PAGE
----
The present invention relates to a new and distinct variety of apple tree, discovered by us in the cultivated orchard of Stephen M. Coke, one of the discoverers herein, as a bud mutation on a "Starking" (unpatented) tree stump which had been pushed out.
During the period of initial observation it was noted that the bud mutation grew very slowly and budded only after other apple trees in the orchard were through with their bloom period, approximately two weeks later in fact.
Ultimately some late blooms appeared on a nearby Rose Red and our new variety which we denominate 2366C67 and which will be known commercially as "Super Clone", to thereby pollinate the blooms of our new variety producing small apples resembling crab apples in size and "Starking" Delicious in flavor. The apples had the usual light pinkish red blush and yellowish green backside with reddish stripes that characterized the "Starking".
We have asexually reproduced our new variety by grafting and the progeny resulting therefrom together with continued observation and tests of the original bud mutation, over a period of time, have conclusively demonstrated that it is definitely a new and distinct variety which has a number of distinct characteristics which distinguish it from the "Starking" variety as well as from other varieties of which we are aware:
1. Grows like a miniature apple tree with wide angles of branching the first year in contrast to only leaf growth which is usual in apple trees.
2. The dwarfing characteristics are decidedly pronounced as evidenced by the fact that seedlings after being cut back leaving five inches of stem and grafted to several pear varieties retained the dwarfing characteristics.
3. We have found that the late blooming apple and pear grafts with interstems of our new variety will delay the bloom of apples sixteen (16) days and of pears, fifteen (15) days.
4. Even though the bloom is delayed the fruit matures at just about the normal time.
5. Use of our new variety as a clonal rootstock will dwarf in size both apple and pear cultivars.
6. The use of our new variety as a rootstock for pears has been found to eliminate pear decline and other disorders associated with pear rootstock since apple roots are immune to these disorders.
7. The delayed blooming of our new apple variety will save substantially by delaying the time when orchard heating might be necessary, since the blooming two weeks later than usual and other known varieties takes place.
8. The dwarf characteristics and small, sweet apples produced provide a novelty item for home gardeners and make possible growing several varieties of apples and pears on the same tree.
The accompanying drawing shows a typical tree of our new variety, typical specimens of the fruit, and one specimen shown in cross-section, all as depicted in color as nearly true as it is reasonably possible to make the same in a color illustration of this character.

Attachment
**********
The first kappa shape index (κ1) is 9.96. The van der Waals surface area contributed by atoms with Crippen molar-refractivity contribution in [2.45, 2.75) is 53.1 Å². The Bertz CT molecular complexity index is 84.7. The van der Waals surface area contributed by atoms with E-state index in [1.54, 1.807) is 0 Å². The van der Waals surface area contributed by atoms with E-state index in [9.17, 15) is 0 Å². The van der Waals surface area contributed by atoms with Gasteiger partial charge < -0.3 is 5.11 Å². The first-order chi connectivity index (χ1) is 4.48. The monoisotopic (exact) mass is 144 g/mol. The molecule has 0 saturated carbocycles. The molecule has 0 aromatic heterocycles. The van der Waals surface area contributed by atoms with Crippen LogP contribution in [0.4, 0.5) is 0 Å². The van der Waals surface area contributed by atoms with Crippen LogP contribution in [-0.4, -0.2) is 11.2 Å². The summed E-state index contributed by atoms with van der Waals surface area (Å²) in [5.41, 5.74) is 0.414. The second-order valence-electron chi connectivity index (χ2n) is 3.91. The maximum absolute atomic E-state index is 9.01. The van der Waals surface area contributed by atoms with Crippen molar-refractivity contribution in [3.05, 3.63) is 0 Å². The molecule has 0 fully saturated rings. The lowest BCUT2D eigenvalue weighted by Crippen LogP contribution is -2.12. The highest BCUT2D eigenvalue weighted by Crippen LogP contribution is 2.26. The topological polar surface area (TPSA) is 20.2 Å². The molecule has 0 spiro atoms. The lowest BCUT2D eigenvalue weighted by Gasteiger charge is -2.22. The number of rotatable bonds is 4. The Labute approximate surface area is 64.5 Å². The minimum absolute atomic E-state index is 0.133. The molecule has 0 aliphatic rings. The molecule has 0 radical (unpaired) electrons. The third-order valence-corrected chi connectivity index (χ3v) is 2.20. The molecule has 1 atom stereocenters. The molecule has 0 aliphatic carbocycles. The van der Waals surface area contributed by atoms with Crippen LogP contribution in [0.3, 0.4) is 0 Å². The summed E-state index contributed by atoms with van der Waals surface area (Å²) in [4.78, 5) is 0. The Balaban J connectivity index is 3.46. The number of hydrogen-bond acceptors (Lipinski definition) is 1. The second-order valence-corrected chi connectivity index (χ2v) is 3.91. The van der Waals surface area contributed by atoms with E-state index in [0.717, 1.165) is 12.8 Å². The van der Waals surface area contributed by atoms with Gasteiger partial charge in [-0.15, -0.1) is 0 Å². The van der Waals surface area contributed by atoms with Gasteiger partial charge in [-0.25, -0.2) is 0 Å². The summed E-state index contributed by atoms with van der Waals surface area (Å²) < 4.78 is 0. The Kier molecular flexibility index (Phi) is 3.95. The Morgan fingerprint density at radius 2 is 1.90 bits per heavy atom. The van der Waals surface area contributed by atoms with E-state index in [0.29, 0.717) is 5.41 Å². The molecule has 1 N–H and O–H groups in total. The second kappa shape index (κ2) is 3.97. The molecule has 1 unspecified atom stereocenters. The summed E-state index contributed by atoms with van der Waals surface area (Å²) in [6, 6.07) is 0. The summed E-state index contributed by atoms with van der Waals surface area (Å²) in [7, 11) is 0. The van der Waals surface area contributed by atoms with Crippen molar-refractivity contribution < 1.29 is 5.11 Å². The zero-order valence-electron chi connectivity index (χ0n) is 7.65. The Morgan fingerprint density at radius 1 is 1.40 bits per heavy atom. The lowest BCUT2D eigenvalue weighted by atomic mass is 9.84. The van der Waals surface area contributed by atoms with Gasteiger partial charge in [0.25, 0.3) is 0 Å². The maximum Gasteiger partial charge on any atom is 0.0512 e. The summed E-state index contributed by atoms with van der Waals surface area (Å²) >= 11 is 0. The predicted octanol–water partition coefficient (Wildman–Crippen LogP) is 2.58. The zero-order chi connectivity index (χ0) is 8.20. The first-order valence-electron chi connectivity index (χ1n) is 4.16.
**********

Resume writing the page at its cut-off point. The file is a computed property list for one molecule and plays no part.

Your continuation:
There follows a detailed description of our new variety, with color terminology in accordance with the Nickerson Color Fan, published by Munsell Color Company and being indicated, except where general color terms of ordinary dictionary significance are applicable:
Locality where grown and observed: At Yakima, Wash. and in the orchard of one of the discoverers hereof and in Princess Anne, Md. at Bountiful Ridge Nurseries.
Date of first and last picking: All picked by October 15.
Tree: Small (dwarf). Medium vigorous; upright; low; dense; round; slow growing; hardy; productive; regular bearer.
Branches.--Medium; smooth; much branching; color -- Brown to green (2.5Y 4/4 moderate olive brown). Lenticels -- Few; small.
Leaves.--Length -- 3 2/10". Width -- 1 5/10". Small; narrow; long; oval; taper-pointed; medium thickness; color -- Medium green (7.5GY 4/4 moderate olive green) smooth. Margin -- Crenate; finely serrate. Petiole -- Length 1 4/10"; medium; slender.
Flowers.--Self-unfruitful but profusely blooming. Dates of first and full bloom -- May 8 and May 13. Late compared with other varieties, 16 days later than Rose Red Delicious. (U.S. Plant Pat. No. 3,485) Medium size; white.
Maturity when described eating hard.--October 15.
Size.--Axial diameter 2 1/10"; transverse 1 9/10".
Form.--Uniform; symmetrical; regular; oblate.
Cavity.--Symmetrical; acute. Depth 4/10"; breadth 3/10".
Basin.--Rounded; base wide; pubescent.
Stem.--Clubbed; stout. Length 5/10". Bracts present (2).
Calyx.--Closed; segments persistent. Broadly; acuminate; length 5/10"; erect; pubescent; (both outer and inner surface).
Eye.--Small; partially closed.
Skin.--Thin; tough; smooth; glossy; waxed; wanting; small; even; circular; color of dots white; distribution of dots scattered; ground color 10Y8/11 strong greenish yellow. Color markings -- Striped; bright. Bloom -- Wanting. General color effect -- Deep pink 2.5R6/11.
Flesh: Juicy; color of flesh white with yellowish tint.
Texture.--Firm; fine; crisp.
Flavor.--Mild; sweet; delicate; aroma is distant. Quality -- good. Resembles Starking Delicious.
Sessile.--Bundle area (longitudinal section) medium; ovate; symmetrical; halves of area -- equal. Bundles -- green; inconspicuous; one whorl. Alternate bundle -- reaches tube at below stamen. Core lines clasping -- meeting; in cross-section distinct; carpellary area distinct; small.
Calyx.--Pubescent; apex narrowly, cone-shaped. Stem of funnel short. Depth of tube to shoulder 4/10". Entire depth 5/10". Styles -- Present; distinct; base; pubescent.
Stamens.--One; distinct; median.
Seed cells axile.--Closed. Cell walls approximate; thin; tough; length 4/10"; breadth 2/10". Longitudinal section -- narrowly ovate; oblong; acute. Surface entire -- smooth. Cross section -- broad.
Seeds: Number perfect 10; Imperfect 0. Largest number in one cell 2. Length 3.5/10th inch. Breadth 2/10".
Color.--10YR4/4 Moderate yellowish brown.
Use: Dessert; fruit is of no commercial value.
Keeping quality: Medium.